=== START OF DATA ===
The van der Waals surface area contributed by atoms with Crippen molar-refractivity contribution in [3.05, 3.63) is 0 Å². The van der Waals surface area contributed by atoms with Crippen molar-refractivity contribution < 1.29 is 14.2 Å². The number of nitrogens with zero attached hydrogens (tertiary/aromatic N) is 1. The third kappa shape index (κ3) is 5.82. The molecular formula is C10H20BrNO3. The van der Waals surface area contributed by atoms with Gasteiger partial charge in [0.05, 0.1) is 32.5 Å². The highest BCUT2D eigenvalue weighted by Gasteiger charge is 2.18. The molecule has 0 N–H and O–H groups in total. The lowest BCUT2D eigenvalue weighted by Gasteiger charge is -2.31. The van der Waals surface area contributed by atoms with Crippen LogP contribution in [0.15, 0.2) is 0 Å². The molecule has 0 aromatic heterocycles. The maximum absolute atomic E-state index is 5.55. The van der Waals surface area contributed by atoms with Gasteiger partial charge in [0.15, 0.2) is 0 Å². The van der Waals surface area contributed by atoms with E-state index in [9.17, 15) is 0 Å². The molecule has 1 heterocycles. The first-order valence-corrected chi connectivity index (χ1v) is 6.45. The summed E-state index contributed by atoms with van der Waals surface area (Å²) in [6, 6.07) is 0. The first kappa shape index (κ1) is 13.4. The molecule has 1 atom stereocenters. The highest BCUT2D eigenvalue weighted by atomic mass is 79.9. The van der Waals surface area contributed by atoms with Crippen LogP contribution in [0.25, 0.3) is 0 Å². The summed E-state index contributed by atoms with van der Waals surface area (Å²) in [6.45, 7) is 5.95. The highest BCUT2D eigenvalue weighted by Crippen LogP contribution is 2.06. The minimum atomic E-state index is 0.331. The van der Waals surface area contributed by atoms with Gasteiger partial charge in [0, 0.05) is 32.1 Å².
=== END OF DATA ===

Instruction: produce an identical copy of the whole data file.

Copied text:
The van der Waals surface area contributed by atoms with Crippen molar-refractivity contribution in [3.05, 3.63) is 0 Å². The van der Waals surface area contributed by atoms with Crippen molar-refractivity contribution < 1.29 is 14.2 Å². The number of nitrogens with zero attached hydrogens (tertiary/aromatic N) is 1. The third kappa shape index (κ3) is 5.82. The molecular formula is C10H20BrNO3. The van der Waals surface area contributed by atoms with Gasteiger partial charge in [0.05, 0.1) is 32.5 Å². The highest BCUT2D eigenvalue weighted by Gasteiger charge is 2.18. The molecule has 0 N–H and O–H groups in total. The lowest BCUT2D eigenvalue weighted by Gasteiger charge is -2.31. The van der Waals surface area contributed by atoms with Crippen LogP contribution in [0.15, 0.2) is 0 Å². The molecule has 0 aromatic heterocycles. The maximum absolute atomic E-state index is 5.55. The van der Waals surface area contributed by atoms with Gasteiger partial charge in [0.15, 0.2) is 0 Å². The van der Waals surface area contributed by atoms with E-state index in [9.17, 15) is 0 Å². The molecule has 1 heterocycles. The first-order valence-corrected chi connectivity index (χ1v) is 6.45. The summed E-state index contributed by atoms with van der Waals surface area (Å²) in [6, 6.07) is 0. The first kappa shape index (κ1) is 13.4. The molecule has 1 atom stereocenters. The highest BCUT2D eigenvalue weighted by atomic mass is 79.9. The van der Waals surface area contributed by atoms with Crippen LogP contribution in [0.25, 0.3) is 0 Å². The summed E-state index contributed by atoms with van der Waals surface area (Å²) in [6.45, 7) is 5.95. The highest BCUT2D eigenvalue weighted by Crippen LogP contribution is 2.06. The minimum atomic E-state index is 0.331. The van der Waals surface area contributed by atoms with Gasteiger partial charge in [0, 0.05) is 32.1 Å².